Remember outdoor pets this winter


By Ivy Potter - ipotter@aimmediamidwest.com



With winter just around the corner, and the temperatures dropping lower and lower each night it is important to remember your furry friends during these cold months ahead. Although bringing cats and dogs indoors when temperatures drop below freezing is ideal, there are other simple precautions you can take to make your pet more comfortable this winter.

“Animals that are outside should have straw in their houses to keep them warm,” said Jackie Servidea of the Animal Welfare League. “You want to make sure your pet’s water bowl isn’t frozen, even checking it several times a day would be helpful. Heated bowls are a great idea for outdoor pets during the winter months to prevent their water from freezing, and of course making sure they are being fed properly.”

According to the Humane Society of the United States, a dry, draft-free shelter that is large enough to allow them to move comfortably, but also small enough to retain body heat is recommeded with either a plastic, or burlap doorway cover. A shelter that is several inches off the ground and insulated with straw or cedar chips is also beneficial to keeping your pet warm.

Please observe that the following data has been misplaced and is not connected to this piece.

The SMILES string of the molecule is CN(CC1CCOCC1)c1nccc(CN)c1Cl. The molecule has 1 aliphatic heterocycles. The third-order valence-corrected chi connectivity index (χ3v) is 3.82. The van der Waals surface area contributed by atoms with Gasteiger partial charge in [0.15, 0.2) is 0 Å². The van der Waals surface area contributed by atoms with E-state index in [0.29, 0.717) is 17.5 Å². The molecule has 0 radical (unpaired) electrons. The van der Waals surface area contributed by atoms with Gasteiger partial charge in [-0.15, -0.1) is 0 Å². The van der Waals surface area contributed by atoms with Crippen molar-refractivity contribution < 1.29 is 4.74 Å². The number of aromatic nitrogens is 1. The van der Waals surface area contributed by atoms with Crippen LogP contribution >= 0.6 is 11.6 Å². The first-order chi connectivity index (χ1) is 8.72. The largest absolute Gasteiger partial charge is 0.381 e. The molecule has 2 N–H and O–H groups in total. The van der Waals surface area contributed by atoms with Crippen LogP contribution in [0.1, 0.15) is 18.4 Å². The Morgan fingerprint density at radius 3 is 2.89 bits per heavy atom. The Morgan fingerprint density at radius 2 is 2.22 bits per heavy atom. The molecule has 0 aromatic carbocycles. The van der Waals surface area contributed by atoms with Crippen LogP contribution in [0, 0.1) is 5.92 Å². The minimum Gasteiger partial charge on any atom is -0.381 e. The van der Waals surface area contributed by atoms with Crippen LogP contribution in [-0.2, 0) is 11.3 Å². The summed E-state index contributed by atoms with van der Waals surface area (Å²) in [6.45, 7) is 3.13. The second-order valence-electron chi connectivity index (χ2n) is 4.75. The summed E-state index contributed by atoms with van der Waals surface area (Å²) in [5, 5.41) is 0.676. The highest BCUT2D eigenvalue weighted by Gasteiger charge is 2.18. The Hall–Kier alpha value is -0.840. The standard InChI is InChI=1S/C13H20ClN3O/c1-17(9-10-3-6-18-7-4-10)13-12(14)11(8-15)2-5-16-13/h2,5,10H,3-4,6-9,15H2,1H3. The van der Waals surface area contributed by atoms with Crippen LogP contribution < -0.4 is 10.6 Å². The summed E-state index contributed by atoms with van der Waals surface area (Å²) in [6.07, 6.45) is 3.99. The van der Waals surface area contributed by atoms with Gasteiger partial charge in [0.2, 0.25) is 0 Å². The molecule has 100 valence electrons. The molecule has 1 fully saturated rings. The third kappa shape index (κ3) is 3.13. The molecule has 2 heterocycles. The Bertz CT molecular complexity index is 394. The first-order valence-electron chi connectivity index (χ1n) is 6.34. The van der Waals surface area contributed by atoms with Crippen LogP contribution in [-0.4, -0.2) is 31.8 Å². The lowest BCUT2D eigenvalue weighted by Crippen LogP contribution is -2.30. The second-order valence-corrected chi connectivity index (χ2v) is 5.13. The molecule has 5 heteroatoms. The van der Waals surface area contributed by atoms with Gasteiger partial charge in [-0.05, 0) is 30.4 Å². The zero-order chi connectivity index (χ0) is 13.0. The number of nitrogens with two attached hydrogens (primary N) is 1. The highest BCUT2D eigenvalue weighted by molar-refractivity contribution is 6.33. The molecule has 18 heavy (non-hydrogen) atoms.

Pets who spend a significant time outdoors also require more food during the winter months because keeping warm depleates energy. Using plastic bowls, when a heated bowl is not available, is also recommended to ensure your pet’s tongue does not get stuck to a frozen metal bowl.

Additional steps pet owners can take to prevent their pet experiencing harm this winter is wiping down paws after a walk, and taking extra precautions when starting up the car. Rock salt used to treat icy roads and sidewalks is very dangerous for your pets. Wiping down your dog’s feet after a walk or time spent outside can prevent your dog from licking, and therefore ingesting, the salt which can lead to severe medical issues. Also, cats often seek shelter under and inside car engines because of their warmth. By just tapping on the hood of your car before starting it, you could save a life.

By Ivy Potter

ipotter@aimmediamidwest.com

Reach: Ivy Potter (740) 353-3101 Extension 1932

Reach: Ivy Potter (740) 353-3101 Extension 1932

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